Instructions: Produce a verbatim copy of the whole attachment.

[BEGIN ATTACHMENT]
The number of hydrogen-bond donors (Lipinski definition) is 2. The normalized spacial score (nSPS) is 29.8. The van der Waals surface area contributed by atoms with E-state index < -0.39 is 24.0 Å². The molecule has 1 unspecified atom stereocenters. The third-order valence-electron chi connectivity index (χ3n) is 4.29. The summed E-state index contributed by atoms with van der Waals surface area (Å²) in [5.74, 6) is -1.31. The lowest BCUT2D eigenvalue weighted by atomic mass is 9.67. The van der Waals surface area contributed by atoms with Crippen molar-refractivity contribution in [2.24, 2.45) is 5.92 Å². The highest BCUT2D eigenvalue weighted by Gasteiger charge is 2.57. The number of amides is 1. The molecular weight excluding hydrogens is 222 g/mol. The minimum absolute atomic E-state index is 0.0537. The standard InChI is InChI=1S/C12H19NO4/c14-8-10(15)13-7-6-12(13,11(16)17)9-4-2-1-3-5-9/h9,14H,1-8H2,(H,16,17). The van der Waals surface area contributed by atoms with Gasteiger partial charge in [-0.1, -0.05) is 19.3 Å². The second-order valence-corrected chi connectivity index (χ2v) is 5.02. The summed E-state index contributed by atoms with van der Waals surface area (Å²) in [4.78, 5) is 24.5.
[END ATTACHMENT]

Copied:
The number of hydrogen-bond donors (Lipinski definition) is 2. The normalized spacial score (nSPS) is 29.8. The van der Waals surface area contributed by atoms with E-state index < -0.39 is 24.0 Å². The molecule has 1 unspecified atom stereocenters. The third-order valence-electron chi connectivity index (χ3n) is 4.29. The summed E-state index contributed by atoms with van der Waals surface area (Å²) in [5.74, 6) is -1.31. The lowest BCUT2D eigenvalue weighted by atomic mass is 9.67. The van der Waals surface area contributed by atoms with Crippen molar-refractivity contribution in [2.24, 2.45) is 5.92 Å². The highest BCUT2D eigenvalue weighted by Gasteiger charge is 2.57. The number of amides is 1. The molecular weight excluding hydrogens is 222 g/mol. The minimum absolute atomic E-state index is 0.0537. The standard InChI is InChI=1S/C12H19NO4/c14-8-10(15)13-7-6-12(13,11(16)17)9-4-2-1-3-5-9/h9,14H,1-8H2,(H,16,17). The van der Waals surface area contributed by atoms with Gasteiger partial charge in [-0.1, -0.05) is 19.3 Å². The second-order valence-corrected chi connectivity index (χ2v) is 5.02. The summed E-state index contributed by atoms with van der Waals surface area (Å²) in [4.78, 5) is 24.5.